A Memorandum to the Marist Community from Dennis J. Murray,
Today is Constitution Day, the federal government’s observance of the day the framers signed the document at the Constitutional Convention in Philadelphia in 1787. After the necessary number of state ratifications, the Constitution came into effect in 1789 and has served as the basis for the U.S. government ever since.
The September 17 observance was established in 2004 through the efforts of the late Senator Robert Byrd of West Virginia, who famously carried a copy of the Constitution in his pocket. I encourage you to take a moment and consider the many rights and protections we enjoy because of this great document. The U.S. Constitution is the oldest written constitution in continuous use, and it is worth remembering that, at the time, our Founding Fathers’ ideas about individual freedom and protections were radical. The rights that many of us now take for granted were hard-won, and for many of our citizens, they were not fully enjoyed until relatively recently.
Here are some other interesting facts about the U.S. Constitution:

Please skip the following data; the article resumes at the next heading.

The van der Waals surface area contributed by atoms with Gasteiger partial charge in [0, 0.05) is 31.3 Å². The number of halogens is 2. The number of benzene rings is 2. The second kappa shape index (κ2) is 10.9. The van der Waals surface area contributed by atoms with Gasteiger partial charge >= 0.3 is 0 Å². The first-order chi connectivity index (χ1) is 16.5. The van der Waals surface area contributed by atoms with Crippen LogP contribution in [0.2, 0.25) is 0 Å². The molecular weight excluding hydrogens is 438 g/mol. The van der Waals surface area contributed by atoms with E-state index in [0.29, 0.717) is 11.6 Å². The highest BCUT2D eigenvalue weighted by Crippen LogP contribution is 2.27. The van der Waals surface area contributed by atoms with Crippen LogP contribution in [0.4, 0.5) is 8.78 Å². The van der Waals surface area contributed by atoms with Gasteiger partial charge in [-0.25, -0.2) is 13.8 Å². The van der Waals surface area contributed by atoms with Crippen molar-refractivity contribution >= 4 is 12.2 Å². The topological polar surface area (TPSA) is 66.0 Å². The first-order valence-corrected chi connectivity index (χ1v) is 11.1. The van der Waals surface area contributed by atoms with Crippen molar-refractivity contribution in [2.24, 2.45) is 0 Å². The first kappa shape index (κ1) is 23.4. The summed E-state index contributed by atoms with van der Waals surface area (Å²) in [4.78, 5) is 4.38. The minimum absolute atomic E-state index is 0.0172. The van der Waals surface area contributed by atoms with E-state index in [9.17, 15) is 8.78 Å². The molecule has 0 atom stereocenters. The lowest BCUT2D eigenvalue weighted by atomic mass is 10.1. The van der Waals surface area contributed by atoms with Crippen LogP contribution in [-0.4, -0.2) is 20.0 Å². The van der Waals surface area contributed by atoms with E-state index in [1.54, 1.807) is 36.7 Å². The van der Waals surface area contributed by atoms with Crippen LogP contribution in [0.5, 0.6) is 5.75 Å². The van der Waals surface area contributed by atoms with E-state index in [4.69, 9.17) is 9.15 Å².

– In addition to being the world’s oldest written constitution, it is also the shortest (with 4,400 words).
— Neither Thomas Jefferson nor John Adams signed the Constitution; at the time of the Constitutional Convention, they were serving as U.S. Ministers to France and Great Britain, respectively.
— When the Constitution was signed, the United States’ population was four million. It is now more than 315 million.
— John Adams referred to the Constitution as “the greatest single effort of national deliberation that the world has ever seen,” and George Washington called it a “miracle.”
In recognition of Constitution Day, Marist is sponsoring a special lecture tomorrow evening by Jeffrey Toobin, Senior Analyst for CNN and Staff Writer for The New Yorker. Mr. Toobin is the author of several books on the Supreme Court and other legal topics. His talk, entitled “Analyzing Politics, Media, and the Law,” will take place on Wednesday, September 18 at 7 p.m. in the Nelly Goletti Theatre. It promises to be a fascinating lecture, and I hope you will consider attending.
As we celebrate 226 years of the U.S. Constitution, let us continue to appreciate the power of its ideas to shape the country we are today.